As the Democratic party faithful waited with baited breath, Vice President Biden announced on Wednesday that he would not seek a nomination to run for president giving an incredible boost to frontrunner Hillary Clinton. His decision also made it clear that Hillary is now in a real race against one man, Senator Bernie Sanders—who is waging a challenge from her left.
Biden ended months of speculation with his direct acknowledgment that “the window on mounting a realistic campaign for president” has closed for him, as he and his family have worked through their grief over his oldest son Beau Biden, who died of brain cancer in May.
On Wednesday, the vice president left a lot of Americans trying to figure out who they should support for the Democratic nomination. But, that answer is simple, Hillary Clinton.
Now is time for Democrats, foreseeing nothing coming out the Benghazi Select Committee Report or the FBI probe into her email server, to embrace Clinton and mold her into the candidate they want her to be.
Hillary Clinton cannot win this election without African-Americans, Latinos, and working families turning out to vote for her in record numbers. That means it is time for these voting blocs to ask the hard questions and make the hard demands of the former Secretary of State and First Lady.
If African-Americans want Clinton to have a comprehensive #BlackLivesMatter agenda, now is the time to push her on it. It has to be more than just a meeting or a couple feel good quotes; it means showing up at every campaign stop, every roundtable, and every debate until Hillary releases a platform that speaks to the concerns that Black men and boys face each and every day.
If voters want Clinton to push forward policies that uplift working families and end the reign of terror that Wall Street has had in America, then they must push her. It begins with urging her to make the reinstatement of Glass-Steagall (a financial regulation that separated commercial and investment banking, but was repealed under the leadership President Bill Clinton and Sen. Phil Gramm in 1999) her top priority if elected. It also means forcing her to leave the bubble that has become her campaign to see the real America that is missing from the headlines. That means places like Flint, Mich., Scranton, Penn., East St. Louis, Ill., the lower ninth ward of New Orleans, and East of the River in Washington.
What made Biden so attractive was his ability to connect with and understand the struggles of real people. That is because not too long ago, the vice president was one of these Americans whose family fell on hard times and moved to Wilmington, Del., on the faith that they would find work, hope, and their shot at the American Dream.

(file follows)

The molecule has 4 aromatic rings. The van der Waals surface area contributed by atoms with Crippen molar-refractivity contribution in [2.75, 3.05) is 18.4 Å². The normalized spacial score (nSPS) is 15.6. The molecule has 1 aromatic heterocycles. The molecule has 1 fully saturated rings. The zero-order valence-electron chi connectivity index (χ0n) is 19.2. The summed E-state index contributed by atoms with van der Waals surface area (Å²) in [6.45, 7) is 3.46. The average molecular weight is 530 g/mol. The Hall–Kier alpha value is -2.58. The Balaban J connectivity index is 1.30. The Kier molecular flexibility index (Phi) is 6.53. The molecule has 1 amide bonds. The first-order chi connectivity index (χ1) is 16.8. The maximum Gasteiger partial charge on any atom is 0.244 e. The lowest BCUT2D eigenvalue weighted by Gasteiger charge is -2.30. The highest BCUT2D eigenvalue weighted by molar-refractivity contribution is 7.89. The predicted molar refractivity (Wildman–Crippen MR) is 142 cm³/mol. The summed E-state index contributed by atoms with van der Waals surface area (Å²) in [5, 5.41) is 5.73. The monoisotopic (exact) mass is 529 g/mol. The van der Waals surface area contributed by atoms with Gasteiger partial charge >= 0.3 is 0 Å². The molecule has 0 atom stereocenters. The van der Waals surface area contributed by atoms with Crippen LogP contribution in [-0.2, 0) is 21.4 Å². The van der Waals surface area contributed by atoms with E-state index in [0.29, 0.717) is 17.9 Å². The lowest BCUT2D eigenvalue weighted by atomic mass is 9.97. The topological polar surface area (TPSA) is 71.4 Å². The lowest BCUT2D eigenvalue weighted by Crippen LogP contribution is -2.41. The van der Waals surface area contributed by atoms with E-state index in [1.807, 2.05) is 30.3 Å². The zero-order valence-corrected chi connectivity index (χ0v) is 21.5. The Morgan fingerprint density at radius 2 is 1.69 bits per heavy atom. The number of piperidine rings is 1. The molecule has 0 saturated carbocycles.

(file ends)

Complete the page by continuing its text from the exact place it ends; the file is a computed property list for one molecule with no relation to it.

But now that Biden is out, Democrats have to work with the lady that they have got and make her the candidate and advocate they need her to be. That won’t be an easy task, but it is possible.
In 2008, after her Iowa Caucus defeat, Hillary Clinton stopped at a coffee shop in Portsmouth, N.H., and was asked, “How do you get out the door every morning? I mean as a woman, I know how hard it is to get out of the house and get ready. Who does your hair?” After cracking a couple jokes. Hillary paused. Her eyes grew red. The coffee shop grew silent, and the world heard, “I just don’t want to see us fall backward as a nation,” Clinton began, as her voice faded down to a mere whimper, her eye full of tears. “I mean, this is very personal for me. Not just political. It’s about our country. It’s about our kids’ future. It’s about all of us together. Some of us put ourselves out there and do this against some difficult odds.”
That exchange was from a woman who got it, who felt the pain of a nation, a woman that was willing to burn the midnight oil to bring America back again.
In 2008, it was Barack Obama that brought out that passion. In 2016, it will be up to voters, activists, and advocates to bring out that passion.
So as Biden exits stage left, and the spotlight goes up on Hilary Clinton, it is time for Democrats to get behind her and make her stronger by opening her eyes to the struggles that are being faced by working families and by pushing her to create policies that will help ensure that everyone gets to pursue that American Dream.
Richard Fowler’s YouTube and radio show can be heard in more than 9.1 million homes. He frequently appears on Fox News, MSNBC, and C-SPAN. Follow him on Twitter @Richardafowler.